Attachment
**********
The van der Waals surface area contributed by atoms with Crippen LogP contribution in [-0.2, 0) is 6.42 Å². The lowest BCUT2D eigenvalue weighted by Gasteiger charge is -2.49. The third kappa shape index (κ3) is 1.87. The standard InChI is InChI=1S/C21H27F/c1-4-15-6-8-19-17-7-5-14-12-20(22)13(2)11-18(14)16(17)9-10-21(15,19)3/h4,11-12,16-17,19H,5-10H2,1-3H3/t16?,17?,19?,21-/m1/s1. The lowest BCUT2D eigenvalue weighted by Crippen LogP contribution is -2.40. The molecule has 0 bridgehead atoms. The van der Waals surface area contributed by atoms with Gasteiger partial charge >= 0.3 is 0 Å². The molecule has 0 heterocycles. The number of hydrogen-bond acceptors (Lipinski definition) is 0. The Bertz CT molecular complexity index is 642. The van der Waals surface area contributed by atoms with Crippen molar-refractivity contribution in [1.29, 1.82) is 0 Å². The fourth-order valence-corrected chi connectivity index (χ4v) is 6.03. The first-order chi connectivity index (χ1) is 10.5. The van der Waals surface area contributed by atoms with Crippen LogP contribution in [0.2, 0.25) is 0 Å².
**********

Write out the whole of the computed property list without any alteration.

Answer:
The van der Waals surface area contributed by atoms with Crippen LogP contribution in [-0.2, 0) is 6.42 Å². The lowest BCUT2D eigenvalue weighted by Gasteiger charge is -2.49. The third kappa shape index (κ3) is 1.87. The standard InChI is InChI=1S/C21H27F/c1-4-15-6-8-19-17-7-5-14-12-20(22)13(2)11-18(14)16(17)9-10-21(15,19)3/h4,11-12,16-17,19H,5-10H2,1-3H3/t16?,17?,19?,21-/m1/s1. The lowest BCUT2D eigenvalue weighted by Crippen LogP contribution is -2.40. The molecule has 0 bridgehead atoms. The van der Waals surface area contributed by atoms with Gasteiger partial charge >= 0.3 is 0 Å². The molecule has 0 heterocycles. The number of hydrogen-bond acceptors (Lipinski definition) is 0. The Bertz CT molecular complexity index is 642. The van der Waals surface area contributed by atoms with Crippen molar-refractivity contribution in [1.29, 1.82) is 0 Å². The fourth-order valence-corrected chi connectivity index (χ4v) is 6.03. The first-order chi connectivity index (χ1) is 10.5. The van der Waals surface area contributed by atoms with Crippen LogP contribution in [0.2, 0.25) is 0 Å².